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  3. Choosing the right digging tools

As anyone who works in a trade will tell you (and as the popular maxim goes): having the right tool for a job makes a very big difference. And when that job happens to be as physically tough and demanding as digging, then this is certainly the case.

Whether you’re digging in the garden, moving earth or gravel, or carrying out some serious excavation, there are numerous different tools for doing the job properly.                                                                                                                                             

At the top end of the scale we have the heavy machinery. Mechanical diggers were introduced around 50 years ago or so and revolutionised the way digging was carried out at an industrial and commercial level. Major brands like Caterpillar are recognisable the world over and have made earth moving jobs significantly easier. However, it’s not just the large-scale machinery that uses mechanisation to dig, There are many smaller backhoes and excavators that can be used for smaller projects, and because these can be rented, you can still keep costs down.


It’s obvious that pneumatic and mechanical digging tools have changed some jobs forever. But there are still plenty of occasions when a simple hand held shovel, spade or fork are the only real option. The mistake that many people make is to think that all shovels are the same. This is where blistered hands and slow progress so often come in to the equation. Shovels, like the teeth in your mouth and knives in your kitchen, are all designed to do very specific jobs. Just like spreading butter with a steak knife is not so easy, using a flat end shovel to break ground is going to make things tricky.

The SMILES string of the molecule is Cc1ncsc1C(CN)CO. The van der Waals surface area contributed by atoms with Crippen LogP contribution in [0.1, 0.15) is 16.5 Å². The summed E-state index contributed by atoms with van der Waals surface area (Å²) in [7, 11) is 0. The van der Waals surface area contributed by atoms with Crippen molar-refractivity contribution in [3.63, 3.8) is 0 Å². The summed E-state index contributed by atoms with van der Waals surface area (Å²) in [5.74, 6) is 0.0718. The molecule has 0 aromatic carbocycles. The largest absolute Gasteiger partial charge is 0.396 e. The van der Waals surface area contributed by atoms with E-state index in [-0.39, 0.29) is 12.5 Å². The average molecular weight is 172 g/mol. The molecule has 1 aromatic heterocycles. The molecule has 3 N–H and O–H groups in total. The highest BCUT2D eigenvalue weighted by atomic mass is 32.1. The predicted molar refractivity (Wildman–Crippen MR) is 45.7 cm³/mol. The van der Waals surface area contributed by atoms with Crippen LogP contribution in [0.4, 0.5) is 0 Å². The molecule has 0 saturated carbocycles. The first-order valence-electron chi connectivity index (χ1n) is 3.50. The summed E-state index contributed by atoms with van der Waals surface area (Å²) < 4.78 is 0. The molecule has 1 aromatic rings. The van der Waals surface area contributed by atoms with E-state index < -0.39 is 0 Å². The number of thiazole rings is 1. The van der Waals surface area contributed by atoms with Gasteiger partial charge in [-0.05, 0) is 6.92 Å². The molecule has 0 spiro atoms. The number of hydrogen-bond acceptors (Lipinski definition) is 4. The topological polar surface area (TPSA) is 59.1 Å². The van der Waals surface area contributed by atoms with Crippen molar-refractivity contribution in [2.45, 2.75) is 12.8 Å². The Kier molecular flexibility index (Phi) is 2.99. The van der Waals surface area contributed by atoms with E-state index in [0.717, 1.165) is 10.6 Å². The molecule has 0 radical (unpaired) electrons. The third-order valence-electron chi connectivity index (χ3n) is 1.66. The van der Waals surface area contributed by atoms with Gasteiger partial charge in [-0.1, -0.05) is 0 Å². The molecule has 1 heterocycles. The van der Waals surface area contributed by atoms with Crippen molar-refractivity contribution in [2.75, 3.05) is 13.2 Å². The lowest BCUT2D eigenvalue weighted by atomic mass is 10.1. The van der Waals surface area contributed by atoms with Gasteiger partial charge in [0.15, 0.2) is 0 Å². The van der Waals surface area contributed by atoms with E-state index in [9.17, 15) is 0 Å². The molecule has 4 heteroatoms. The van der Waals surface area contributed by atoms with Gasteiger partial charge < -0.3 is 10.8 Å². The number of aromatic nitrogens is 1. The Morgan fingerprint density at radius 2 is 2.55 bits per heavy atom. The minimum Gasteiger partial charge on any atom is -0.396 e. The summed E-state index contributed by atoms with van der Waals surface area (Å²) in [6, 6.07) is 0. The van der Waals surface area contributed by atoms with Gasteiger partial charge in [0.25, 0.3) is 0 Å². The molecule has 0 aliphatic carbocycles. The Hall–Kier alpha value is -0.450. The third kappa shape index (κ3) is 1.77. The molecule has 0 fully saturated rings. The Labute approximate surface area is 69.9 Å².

Shovels differ in a few key areas. As mentioned above, the digging end varies between being very flat and rounded almost to a point. The more pronounced the point, the easier it will be to break ground and dig down. However, pointed shovels are not particularly good at scooping, lifting or moving. The bucket of the shovel also affects load capacity. With flat digging spades differing wildly from flat pointed shovels in terms of bucket size.


Once you’ve identified the right kind of shovel for the job, you also need to bear a few other things in mind. Firstly, clean shovels work best. Any debris or dried on materials reduce the impact and effect of a shovel, so a good rinse after use is recommended.


As stated above, shovelling and digging can be hard on the hands so a good pair of gloves is recommended to protect them. It’s also a very good idea to wear some solid boots with ankle supports and preferably some toe caps. It might seem unlikely but plenty of people have injured themselves badly by trying to dig through their own feet by accident.


Depending on the material you’re working with, a dust mask and goggles might also be appropriate. So make an assessment before starting about what tools are required.


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